Back in Africa

    Closing my eyes I let the sounds and smells drift over me. The
    colorful people, the pungent food and the mahogany colored children who smiled coyly at me
    took me back, back to fragrant markets, tropical nights and the whiff of adventure that I
    crave.
    By Philip Blazdell

    A long time ago an article about Bahia landed on my desk in Japan. It sat there for a
    long time ignored under a pile of travel brochures and forgotten paperwork. When I finally
    found time to read it, it concluded that ‘Americans had to build Disney World to have
    fun—Bahia was created like that’. That alone was enough to wet my appetite; I made a
    promise to myself to go there at the earliest opportunity. A few years later, and with the
    shops thick with Christmas shoppers and Christmas carols being sung on every street corner
    I bought myself a return ticket for the 20-hour coach trip from Fortaleza to Salvador. The
    opportunity to spend the final Christmas of the millennium in the most spiritual place in
    Brazil appealed to me greatly. A perfect antidote to the end of millennium angst I was
    experiencing.

    I had some uncertainty about long distance coach travel. I used to commute from London
    to Amsterdam regularly and it was generally a trying experience, continual delays, cramped
    coaches, stroppy drivers and frequent stops in deserted, dirty and expensive coach stops
    in the middle of nowhere where it was easier to get mugged than buy a coke. I often
    arrived haggard and wondering why I bothered.

    I expected much worse from Brazil—my imagination was running wild and I imagined
    that by the time I arrived in Salvador I would be recalling the luxury of the Amsterdam to
    London night bus with fondness. I was, therefore, pleasantly surprised when I arrived 20
    hours later in Salvador, refreshed and ready for some serious sightseeing.

    The coach was much more luxurious than I could have ever imagined. A few minutes after
    we pulled out of Fortaleza everyone had wrapped themselves in blankets and were snoring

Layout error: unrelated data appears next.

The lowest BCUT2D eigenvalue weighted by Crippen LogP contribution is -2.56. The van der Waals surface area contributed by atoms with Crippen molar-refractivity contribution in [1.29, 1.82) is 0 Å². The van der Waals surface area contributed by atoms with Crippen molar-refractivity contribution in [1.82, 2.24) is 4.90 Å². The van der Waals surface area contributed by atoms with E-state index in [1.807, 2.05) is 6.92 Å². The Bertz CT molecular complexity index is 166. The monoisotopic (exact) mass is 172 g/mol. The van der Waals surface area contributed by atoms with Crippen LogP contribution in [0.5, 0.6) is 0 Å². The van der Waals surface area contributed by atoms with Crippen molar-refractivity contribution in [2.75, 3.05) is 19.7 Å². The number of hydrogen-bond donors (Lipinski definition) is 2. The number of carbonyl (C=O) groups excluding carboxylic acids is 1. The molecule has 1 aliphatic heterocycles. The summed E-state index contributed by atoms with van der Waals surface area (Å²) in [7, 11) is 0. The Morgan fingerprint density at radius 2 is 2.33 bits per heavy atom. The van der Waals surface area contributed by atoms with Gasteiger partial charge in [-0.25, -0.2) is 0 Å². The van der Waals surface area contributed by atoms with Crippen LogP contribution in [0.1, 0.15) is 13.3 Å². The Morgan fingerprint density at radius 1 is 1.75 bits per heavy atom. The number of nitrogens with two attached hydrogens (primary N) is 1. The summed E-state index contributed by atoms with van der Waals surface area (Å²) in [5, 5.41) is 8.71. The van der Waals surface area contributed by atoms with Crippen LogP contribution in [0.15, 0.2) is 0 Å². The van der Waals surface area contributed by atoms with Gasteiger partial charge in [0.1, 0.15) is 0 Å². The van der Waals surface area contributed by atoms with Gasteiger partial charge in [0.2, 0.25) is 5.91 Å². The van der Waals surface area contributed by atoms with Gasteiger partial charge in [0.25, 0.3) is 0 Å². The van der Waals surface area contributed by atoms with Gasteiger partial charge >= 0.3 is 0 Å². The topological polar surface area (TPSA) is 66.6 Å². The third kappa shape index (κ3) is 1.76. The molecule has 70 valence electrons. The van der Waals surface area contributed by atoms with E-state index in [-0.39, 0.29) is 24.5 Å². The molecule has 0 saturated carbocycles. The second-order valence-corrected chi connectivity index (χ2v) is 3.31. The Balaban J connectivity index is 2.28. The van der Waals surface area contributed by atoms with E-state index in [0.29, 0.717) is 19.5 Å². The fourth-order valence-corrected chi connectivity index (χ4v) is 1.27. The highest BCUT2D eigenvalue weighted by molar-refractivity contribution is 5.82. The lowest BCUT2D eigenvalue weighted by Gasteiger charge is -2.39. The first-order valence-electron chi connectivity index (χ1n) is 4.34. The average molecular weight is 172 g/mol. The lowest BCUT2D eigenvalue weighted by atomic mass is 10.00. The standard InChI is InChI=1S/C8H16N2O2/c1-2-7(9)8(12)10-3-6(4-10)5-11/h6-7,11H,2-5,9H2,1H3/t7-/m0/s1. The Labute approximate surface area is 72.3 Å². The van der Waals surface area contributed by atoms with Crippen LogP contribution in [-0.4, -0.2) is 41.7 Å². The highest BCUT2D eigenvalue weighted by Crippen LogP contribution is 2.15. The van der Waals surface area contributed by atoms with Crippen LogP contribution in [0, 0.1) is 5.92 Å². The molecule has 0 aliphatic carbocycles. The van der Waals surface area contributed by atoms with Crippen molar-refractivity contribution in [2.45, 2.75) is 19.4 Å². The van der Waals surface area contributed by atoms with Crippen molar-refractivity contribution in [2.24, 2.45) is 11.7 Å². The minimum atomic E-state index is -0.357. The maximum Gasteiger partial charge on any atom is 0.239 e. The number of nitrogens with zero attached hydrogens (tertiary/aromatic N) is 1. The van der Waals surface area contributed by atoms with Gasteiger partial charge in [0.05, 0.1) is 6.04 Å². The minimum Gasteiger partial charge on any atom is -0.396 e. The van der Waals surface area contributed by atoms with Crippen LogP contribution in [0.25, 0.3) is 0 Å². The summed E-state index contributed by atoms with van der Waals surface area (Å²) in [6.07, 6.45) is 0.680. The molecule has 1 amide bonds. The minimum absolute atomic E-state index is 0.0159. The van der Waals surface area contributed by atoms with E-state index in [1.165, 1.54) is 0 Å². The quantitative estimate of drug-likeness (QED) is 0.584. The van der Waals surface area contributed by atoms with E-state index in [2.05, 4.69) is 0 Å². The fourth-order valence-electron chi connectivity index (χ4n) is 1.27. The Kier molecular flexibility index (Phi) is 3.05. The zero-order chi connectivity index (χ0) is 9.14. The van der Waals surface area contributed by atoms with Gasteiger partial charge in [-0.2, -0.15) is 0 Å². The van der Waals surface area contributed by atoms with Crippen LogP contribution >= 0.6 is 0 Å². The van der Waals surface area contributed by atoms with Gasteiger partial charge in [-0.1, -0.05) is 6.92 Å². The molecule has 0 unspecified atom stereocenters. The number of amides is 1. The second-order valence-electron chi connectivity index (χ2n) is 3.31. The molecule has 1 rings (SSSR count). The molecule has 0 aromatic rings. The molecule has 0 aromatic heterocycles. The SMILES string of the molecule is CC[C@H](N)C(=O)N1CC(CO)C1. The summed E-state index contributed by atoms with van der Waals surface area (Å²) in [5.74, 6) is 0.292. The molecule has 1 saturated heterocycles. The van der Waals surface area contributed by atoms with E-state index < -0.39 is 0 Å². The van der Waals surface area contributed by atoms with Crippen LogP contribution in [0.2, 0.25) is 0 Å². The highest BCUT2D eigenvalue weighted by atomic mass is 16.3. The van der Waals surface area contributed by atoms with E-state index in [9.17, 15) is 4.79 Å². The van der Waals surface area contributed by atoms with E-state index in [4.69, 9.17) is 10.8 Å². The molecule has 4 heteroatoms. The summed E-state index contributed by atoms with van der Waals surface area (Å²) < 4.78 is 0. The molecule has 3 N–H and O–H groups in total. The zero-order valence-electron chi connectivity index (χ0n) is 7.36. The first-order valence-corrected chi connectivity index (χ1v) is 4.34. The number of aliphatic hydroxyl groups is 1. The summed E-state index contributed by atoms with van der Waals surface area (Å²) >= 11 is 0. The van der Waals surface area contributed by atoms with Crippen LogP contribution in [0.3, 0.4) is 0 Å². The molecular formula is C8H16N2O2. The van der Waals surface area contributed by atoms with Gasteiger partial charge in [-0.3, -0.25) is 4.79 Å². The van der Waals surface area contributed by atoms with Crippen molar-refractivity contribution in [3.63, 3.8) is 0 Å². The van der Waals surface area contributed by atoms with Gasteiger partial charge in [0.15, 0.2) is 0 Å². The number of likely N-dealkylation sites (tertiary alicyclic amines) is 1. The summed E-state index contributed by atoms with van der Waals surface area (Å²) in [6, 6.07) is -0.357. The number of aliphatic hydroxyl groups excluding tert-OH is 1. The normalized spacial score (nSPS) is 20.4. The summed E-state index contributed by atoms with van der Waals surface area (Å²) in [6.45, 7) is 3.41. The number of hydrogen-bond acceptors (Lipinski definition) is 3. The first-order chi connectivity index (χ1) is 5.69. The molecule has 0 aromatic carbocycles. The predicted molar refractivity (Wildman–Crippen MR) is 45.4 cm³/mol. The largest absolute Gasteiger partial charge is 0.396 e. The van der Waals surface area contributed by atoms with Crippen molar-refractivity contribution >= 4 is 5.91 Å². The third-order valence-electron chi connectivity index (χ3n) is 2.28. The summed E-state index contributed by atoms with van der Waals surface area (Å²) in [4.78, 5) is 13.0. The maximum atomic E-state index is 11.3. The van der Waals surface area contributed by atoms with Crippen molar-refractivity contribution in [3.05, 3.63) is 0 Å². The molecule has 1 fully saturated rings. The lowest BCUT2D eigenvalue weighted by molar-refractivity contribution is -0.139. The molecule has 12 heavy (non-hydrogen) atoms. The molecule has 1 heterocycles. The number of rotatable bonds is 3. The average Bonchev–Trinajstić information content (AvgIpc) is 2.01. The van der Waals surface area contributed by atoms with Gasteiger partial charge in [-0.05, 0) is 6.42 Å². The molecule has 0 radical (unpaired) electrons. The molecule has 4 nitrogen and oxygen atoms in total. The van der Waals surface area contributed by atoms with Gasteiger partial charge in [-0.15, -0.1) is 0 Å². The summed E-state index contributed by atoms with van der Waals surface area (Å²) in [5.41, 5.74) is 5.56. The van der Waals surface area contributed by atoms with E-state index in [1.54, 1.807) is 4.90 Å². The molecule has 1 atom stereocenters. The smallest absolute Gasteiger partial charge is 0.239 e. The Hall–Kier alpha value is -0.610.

contentedly—try getting this comfortable on the London-Amsterdam bus. Not having
    realized that over zealous use of the air conditioning would result in my extremities
    turning blue I soon was turning out my rucksack in search of T-shirts. By the time we
    arrived I was wearing my entire wardrobe—and some of my girlfriends too. I now
    understood why the passengers had all boarded the bus dragging thick woolen blankets
    behind them.

    We motored steadily through the night, stopping every three hours for a fresh driver at
    towns so small they barely featured on my map—a bar, a snack stand and a tired
    looking woman ready to sell me ice cold beer. The hallmarks of an advanced civilization so
    often missing in my Trans-Europe expeditions. The road was also pleasantly unforeseen, but
    in a country where the government proclaims that ‘roads are progress’ I shouldn’t have
    been so astounded.

    Each stop was a chance to stretch my legs, buy another icy cold beer or just marvel at
    the vastness of Brazil. For a European it’s sometimes difficult to fully comprehend the
    size of the country, for example Bahia is roughly the size of France—and I always
    used to think that when I lived in London the 100 yard walk to my local supermarket was a
    long way.

    Years of traveling had honed my skills and each stop I managed, with my poor Portuguese
    and a sharp index finger, to buy any number of cookies and pastries. The American writer
    Thomas Cobb once wrote that ‘road food is always neutral in color and taste’. After
    tasting many of the savory pastries, chilled fruit juices and other things which fell into
    the category of objects unknown—but extremely delicious—available at each stop,
    I had to conclude that was Cobb wrong.

    I awoke just as the sun rose—coloring the vast sky with purple and reds, we were
    traveling through a low sun baked land of bauxite colored earth broken now and again by
    the rich green of palm tree. The vastness of the sunrise and the gentle snores of my
    fellow passengers filled me with hope for the coming day; by definition a traveler must be
    optimistic. Only the driver and I were awake—but he didn’t seem too impressed, for
    him it was all in a day’s work.

    Salvador, or to give its full name—Cidade de Salvador de Bahia de Todos os Santos
    (City of Salvador in Bahia of all Saints) is today a sprawling city of about 2 million
    people. Portuguese sailors, commanded by the Italian Amerigo Vespucci, who discovered the
    bay sometime between 1501 and 1502, gave the city its name.

    Although the land, according to the Treaty of Tordesillas, which has been signed in
    1494, as a modified form of the Papal directive of the previous year signed by Pope
    Alexander VI, clearly belonged to the Lusitanian crown, it was not till 1549 that a
    serious colonization program began in Bahia—mainly as a response to attempts by the
    Dutch to exploit the areas rich resources.

    In 1549 Tomé de Sousa, the first governor general of Brazil, arrived in Bahia. The
    chronicles of that time tell how he arrived with a retinue of 1000. Amongst them, as well
    as a small army, were the Jesuits who had been sent to ‘colonize souls’ and to turn the
    natives into good Christians who worked for the glorification of the Holy Mother Church,
    convicts, prostitutes, and as one chronicler says ‘all the scum of Portugal’.

    The colonization began in earnest with the unrestricted use of slave labor. First the
    local Indians were used, quickly followed by slaves captured from the coasts of Guinea,
    the Congo and Angola who were stronger and cheaper. Within a few years the first capital
    of Brazil had arisen from the fertile coastal plains. It was to remain the most important
    city for the next three centuries.